Not to mention, kids today are growing up in a world of instant gratification. They can stream shows commercial-free on Netflix. They can buy whatever they need with the push of a button, and (thanks to Amazon Prime), it’ll arrive (magically) the next day. They have phones and iPads to keep them entertained lest they feel the slightest twinge of — what’s that word? — boredom.

So even though my kids might not seem to share my propensity for decluttering and minimalism (as they try to convince me they really do need all those Pokemon cards), maybe that’s why it’s even more important for them to experience minimalism.

First of all, just because our kids don’t seem bothered by the clutter, that doesn’t mean that it isn’t negatively affecting them. Of course, we all have our personal threshold, but psychologist Sherrie Bourg Carter explains in Psychology Today, clutter is stressful even when people don’t recognize it as such. “Clutter bombards our minds with excessive stimuli (visual, olfactory, tactile), causing our senses to work overtime on stimuli that aren’t necessary or important,” she said.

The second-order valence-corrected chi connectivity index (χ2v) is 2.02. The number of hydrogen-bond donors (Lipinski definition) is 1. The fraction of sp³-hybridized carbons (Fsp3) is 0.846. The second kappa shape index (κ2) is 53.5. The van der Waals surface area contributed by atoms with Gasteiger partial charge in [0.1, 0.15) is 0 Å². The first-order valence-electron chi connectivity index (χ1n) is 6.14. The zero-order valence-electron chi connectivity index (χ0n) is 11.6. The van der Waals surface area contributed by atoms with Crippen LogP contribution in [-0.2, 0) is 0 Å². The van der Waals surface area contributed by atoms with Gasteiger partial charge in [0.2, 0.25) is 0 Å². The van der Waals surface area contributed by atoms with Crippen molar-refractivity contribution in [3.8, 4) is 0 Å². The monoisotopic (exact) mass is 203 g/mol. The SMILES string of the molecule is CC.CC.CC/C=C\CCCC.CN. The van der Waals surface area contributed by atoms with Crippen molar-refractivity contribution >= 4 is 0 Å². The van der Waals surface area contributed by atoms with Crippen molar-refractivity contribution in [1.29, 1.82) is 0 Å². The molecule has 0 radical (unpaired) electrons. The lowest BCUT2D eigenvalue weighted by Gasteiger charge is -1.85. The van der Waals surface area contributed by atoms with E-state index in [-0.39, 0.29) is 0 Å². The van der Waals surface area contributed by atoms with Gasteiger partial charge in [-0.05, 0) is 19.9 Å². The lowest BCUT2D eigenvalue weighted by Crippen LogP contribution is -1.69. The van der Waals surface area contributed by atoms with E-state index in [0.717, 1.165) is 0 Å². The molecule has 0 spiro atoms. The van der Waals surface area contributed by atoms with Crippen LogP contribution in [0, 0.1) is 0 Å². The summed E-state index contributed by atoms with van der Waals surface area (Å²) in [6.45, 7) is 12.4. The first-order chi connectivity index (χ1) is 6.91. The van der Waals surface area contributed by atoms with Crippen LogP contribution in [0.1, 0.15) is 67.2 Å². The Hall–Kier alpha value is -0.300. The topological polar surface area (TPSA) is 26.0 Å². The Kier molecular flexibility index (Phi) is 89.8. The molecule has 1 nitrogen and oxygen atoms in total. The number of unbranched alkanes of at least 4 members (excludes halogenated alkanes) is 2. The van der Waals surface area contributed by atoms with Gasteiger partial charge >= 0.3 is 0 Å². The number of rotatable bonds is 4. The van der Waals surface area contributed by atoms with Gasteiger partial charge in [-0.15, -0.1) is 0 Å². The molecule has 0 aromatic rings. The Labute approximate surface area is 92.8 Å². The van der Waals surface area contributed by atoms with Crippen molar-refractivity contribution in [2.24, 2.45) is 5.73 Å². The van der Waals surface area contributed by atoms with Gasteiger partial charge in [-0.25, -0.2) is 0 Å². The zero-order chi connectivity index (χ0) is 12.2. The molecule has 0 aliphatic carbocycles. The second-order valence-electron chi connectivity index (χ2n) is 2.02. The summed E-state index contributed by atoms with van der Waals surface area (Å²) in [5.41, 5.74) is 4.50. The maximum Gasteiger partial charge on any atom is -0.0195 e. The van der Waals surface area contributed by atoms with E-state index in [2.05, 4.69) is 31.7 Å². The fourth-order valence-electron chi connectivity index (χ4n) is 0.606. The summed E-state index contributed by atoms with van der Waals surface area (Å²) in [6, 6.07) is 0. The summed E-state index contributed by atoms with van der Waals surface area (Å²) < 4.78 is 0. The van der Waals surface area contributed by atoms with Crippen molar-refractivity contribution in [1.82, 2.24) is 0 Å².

And let’s face it, our kids are already bombarded with significant stimuli, whether it’s through a jam-packed school day, an afternoon filled with piano lessons and baseball practices, or their supposed “downtime” watching television or playing video games. Why overload their developing brains with even more stimulation?

Our bigger/better culture is literally killing the Earth too. As explained in this article, since 1950, we have manufactured around 8.3 billion tons of plastic — over half of which ends up in landfills, 9% gets recycled, and the rest goes into the ocean where it kills animals and hurts entire ecosystems. Only 3% of the world’s children live in the U.S. but our kids own 40% of the toys. Yikes. Americans today own 3 times as many clothes as we did in 1930, and that’s even taking into account that the average American throws away 65 pounds of clothes every year. 65 POUNDS!

We aren’t just killing the Earth either; we’re killing ourselves. In our quest for bigger and better, Americans are working longer days, taking less vacation, and retiring later. And experts generally agree that many Americans are overstressed and overworked.

If we don’t teach our kids to get off this bigger/better/newer merry-go-round — or keep them from getting on it in the first place — how do we expect to turn things around?